The $14.6 Billion Question: How a Massachusetts Endowment Tax Could Reshape Higher Education

The Massachusetts state legislature is currently deliberating on a bill that could have far-reaching consequences for the state's academic institutions, including heavy-hitters like Harvard University and the Massachusetts Institute of Technology (MIT). Titled "An Act to Support Educational Opportunity for All," the proposed legislation targets private universities in Massachusetts with endowments exceeding $1 billion. If passed, the bill would impose an annual 2.5 percent tax on all assets under management.

For context, Harvard’s endowment was valued at approximately $49.444 billion on June 30, 2022.

One of the primary concerns surrounding this bill is its potential impact on the financial stability and competitiveness of prestigious institutions including Harvard, Amherst, and MIT. A recent analysis by Harvard publication, The Crimson, projected that the Ivy League school could lose a staggering $14.6 billion over the next decade if the tax is implemented. This significant loss would erode a substantial portion of Harvard's endowment, thus potentially hindering its ability to maintain its status as a leading academic institution in the United States.

Per The Crimson’s report, former Harvard President Lawrence H. Summers has voiced strong opposition to the proposed bill, arguing that it could severely undermine Massachusetts' higher education sector. 

“Massachusetts derives much of its distinctive strength from great universities and this tax proposal would cripple the ability of Massachusetts universities to compete going forward,” he said.

“It would be an entirely unreasonable attack on the concept of a nonprofit institution to levy anything like a two-and-a-half percent tax,” Summers continued. “That would represent about half the operating income that can be derived from the endowment.”

Despite these concerns, the bill's co-sponsors, Democratic State Representatives Christine P. Barber and Natalie M. Higgins, have defended their legislation, framing it as a means to improve public education in Massachusetts. They assert that the funds raised by the tax would be used to address educational inequality and provide greater access to college education for residents across the state.

However, critics of the bill agree with Summers, arguing that it would be detrimental to Massachusetts' academic institutions, particularly Harvard and MIT. Jonathan H. Gruber, chair of MIT's Economics Department, questioned the rationale behind singling out specific institutions based on their endowment size, describing it as “nonsensical”.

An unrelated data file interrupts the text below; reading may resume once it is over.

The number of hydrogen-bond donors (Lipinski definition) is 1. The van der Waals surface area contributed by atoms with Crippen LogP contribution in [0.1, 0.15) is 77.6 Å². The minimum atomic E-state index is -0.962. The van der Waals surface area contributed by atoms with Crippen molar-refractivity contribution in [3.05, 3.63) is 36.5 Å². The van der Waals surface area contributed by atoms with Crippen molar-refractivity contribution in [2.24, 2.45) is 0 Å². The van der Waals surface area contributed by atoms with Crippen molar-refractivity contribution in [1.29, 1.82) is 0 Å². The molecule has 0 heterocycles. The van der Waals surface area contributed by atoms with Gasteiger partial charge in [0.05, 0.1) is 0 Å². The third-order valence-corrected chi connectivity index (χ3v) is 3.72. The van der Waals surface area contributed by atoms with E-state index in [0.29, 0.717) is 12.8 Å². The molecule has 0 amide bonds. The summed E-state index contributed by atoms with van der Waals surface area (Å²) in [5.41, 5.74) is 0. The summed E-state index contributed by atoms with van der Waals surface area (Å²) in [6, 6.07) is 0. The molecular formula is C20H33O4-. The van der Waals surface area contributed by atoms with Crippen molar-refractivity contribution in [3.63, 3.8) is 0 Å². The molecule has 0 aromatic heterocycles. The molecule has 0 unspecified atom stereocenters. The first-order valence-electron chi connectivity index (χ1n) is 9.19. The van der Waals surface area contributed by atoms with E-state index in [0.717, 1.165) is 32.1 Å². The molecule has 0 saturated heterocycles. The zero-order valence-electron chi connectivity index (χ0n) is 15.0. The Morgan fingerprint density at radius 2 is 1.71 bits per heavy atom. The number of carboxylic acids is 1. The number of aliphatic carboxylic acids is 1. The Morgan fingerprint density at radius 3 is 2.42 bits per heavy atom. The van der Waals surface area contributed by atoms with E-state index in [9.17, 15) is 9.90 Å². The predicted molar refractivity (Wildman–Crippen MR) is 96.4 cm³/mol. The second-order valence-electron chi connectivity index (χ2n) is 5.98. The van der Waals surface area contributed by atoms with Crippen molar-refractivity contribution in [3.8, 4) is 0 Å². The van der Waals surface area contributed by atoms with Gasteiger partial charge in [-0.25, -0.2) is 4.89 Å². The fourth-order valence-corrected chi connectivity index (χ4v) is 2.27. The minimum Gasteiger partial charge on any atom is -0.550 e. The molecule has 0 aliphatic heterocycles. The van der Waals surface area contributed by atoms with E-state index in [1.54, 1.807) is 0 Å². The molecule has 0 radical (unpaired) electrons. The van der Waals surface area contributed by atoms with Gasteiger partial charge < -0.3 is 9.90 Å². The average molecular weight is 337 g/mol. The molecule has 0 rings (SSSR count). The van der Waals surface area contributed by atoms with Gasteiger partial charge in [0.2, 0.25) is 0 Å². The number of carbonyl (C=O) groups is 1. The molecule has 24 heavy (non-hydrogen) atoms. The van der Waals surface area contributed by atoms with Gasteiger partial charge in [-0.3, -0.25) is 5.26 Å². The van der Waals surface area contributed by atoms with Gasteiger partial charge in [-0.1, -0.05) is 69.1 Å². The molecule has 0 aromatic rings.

Robert McCarron, president and CEO of the Association of Independent Colleges and Universities in Massachusetts, warned that the bill would wreak havoc on Harvard and MIT specifically, likely undermining the schools’ ability to compete with peer institutions. 

He told The Crimson, “That [spending endowment dollars on taxes] just means Massachusetts loses because those donations mean jobs, spin-off companies, patents, and further research.” 

McCarron went on to say that philanthropists who currently support Massachusetts institutes of higher learning are likely to turn to competitors like Connecticut’s Yale or California-based Stanford instead.

Liz Clark, vice president of research and policy analysis for the National Association of College and University Business Officers, echoed this sentiment in a statement emailed to Chief Investment Officer. She noted that her organization is “opposed to excise taxes on higher education institutions that steer funds away from the nonprofit, educational purposes of colleges and universities. These taxes ultimately mean fewer dollars institutions have to spend on their students, faculty, and missions.”

The Massachusetts Statehouse's consideration of this endowment tax bill is not without precedent. In 2017, Republican lawmakers passed similar tax reform legislation targeting the investment income of elite universities like Harvard. However, the proposed bill represents a more extreme measure, surpassing the federal endowment tax imposed by Republican members of Congress in 2017.

While the fate of the Massachusetts university endowment tax bill remains uncertain, its potential implications for Harvard, MIT, and other private institutions in the state are profound. If enacted, the bill could reshape the landscape of higher education in Massachusetts – and in other states that ultimately pass similar legislation – and prompt significant changes in how universities manage their finances and attract philanthropic support.

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